Mr Burall said there are seven components to the UK political system, as per the deliberative system, before outlining them and what it means for each to be "healthy".
1. The public space includes the media, civil society and citizens. Its health is related to the range of views and narratives visible and impacting on each other.
2. The empowered space is where legitimate collective decisions are taken, for example Parliament. Its health also depends on the range of views interacting.
3. The transmission of views and narratives between the public space and empowered space is important for ensuring that the latter responds to citizens. It is working well when the full range of views are transmitted and impact on decisions being taken.
4. The health of the fourth component, the accountability of the empowered space to the public space, is determined by the extent to which those with power are answerable for the decisions they take.
5. The private space is made up of political conversations at home and in communal spaces such as the work place or places of worship. Its health depends on the extent to which they inform, and are informed by, the public and empowered spaces.
6. The public examination of the qualities of the system itself requires the system to have mechanisms to evaluate the health of the components of the system. The longer term health of the system depends on this because every political system experiences a fall in deliberative capacity over time as a result of societal changes, interest groups taking over particular institutions and so on.
7. Stepping back even further, no deliberative system is totally independent; most are embedded within larger systems. A system’s health therefore also depends on its decisiveness; can it make the decisions that affect people’s lives, or are they in reality being imposed from the outside, for example.
Expanding the model
Actually this system can be used to measure the health of any political system (against democratic values) – perhaps even any mass forum of decision-making debate. Feudal monarchies, fundamentalist dictatorships and occupied states would just be very unhealthy. But how does it apply to NI and, where failures are occurring, what do we do about it?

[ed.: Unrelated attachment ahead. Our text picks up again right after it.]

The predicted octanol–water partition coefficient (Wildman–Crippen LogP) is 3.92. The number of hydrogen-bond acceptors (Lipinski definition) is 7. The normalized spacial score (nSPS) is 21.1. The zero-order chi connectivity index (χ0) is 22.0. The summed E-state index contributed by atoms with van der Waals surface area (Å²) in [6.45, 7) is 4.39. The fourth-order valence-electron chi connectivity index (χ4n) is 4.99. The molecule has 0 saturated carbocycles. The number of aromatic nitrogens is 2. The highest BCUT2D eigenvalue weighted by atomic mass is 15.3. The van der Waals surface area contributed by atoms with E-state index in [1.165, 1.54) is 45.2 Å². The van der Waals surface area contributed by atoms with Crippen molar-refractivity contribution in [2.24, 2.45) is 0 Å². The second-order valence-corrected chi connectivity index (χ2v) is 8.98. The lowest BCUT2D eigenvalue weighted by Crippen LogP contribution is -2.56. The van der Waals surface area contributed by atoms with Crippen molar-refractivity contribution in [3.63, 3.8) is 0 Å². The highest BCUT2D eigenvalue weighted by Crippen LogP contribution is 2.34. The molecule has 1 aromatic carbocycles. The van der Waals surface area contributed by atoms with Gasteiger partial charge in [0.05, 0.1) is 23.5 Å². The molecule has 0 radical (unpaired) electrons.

Rather than simply go through each of the seven aspects of the system in turn (though readers may find it informative) this will instead touch on some of the observations raised at last week's discussion. Many were about the health of democracy around the world - but which can be seen through a local prism.
Northern Ireland is often discussed as a place apart, a curio of specific factors that make it without comparison. This is not quite correct. While the nuts and bolts might be slightly different in size and shape they are put together using the same or similar patterns as every other democracy, certainly in the west. Everywhere has problems. Democracy exists on a scale of quality. What needs to happen is not solutions – a pipe dream, like eradicating all crime – but improvements.
During the debate, one major area of concern was the matter of truth and fact. The public no longer seems to trust what it reads and this leaves us all on shaky footing. Proper opinions should be based on solid information but, if that information is constantly in question, what happens to people’s views?
The internet is a hothouse of assertions and it is also our chief source of anything and everything. If everyone is told everything all of the time reality becomes bewildering and unintelligible and, unfortunately, relative.
If someone is left unable to rationalise using solid bricks of (actual and correct) truth then their worldview will instead be shaped more and more by their emotions, or prejudices, which themselves may or may not correspond with objective reality. The public space then becomes furious and dysfunctional; transmission of views between the public and empowered space fails in part due to this dysfunction.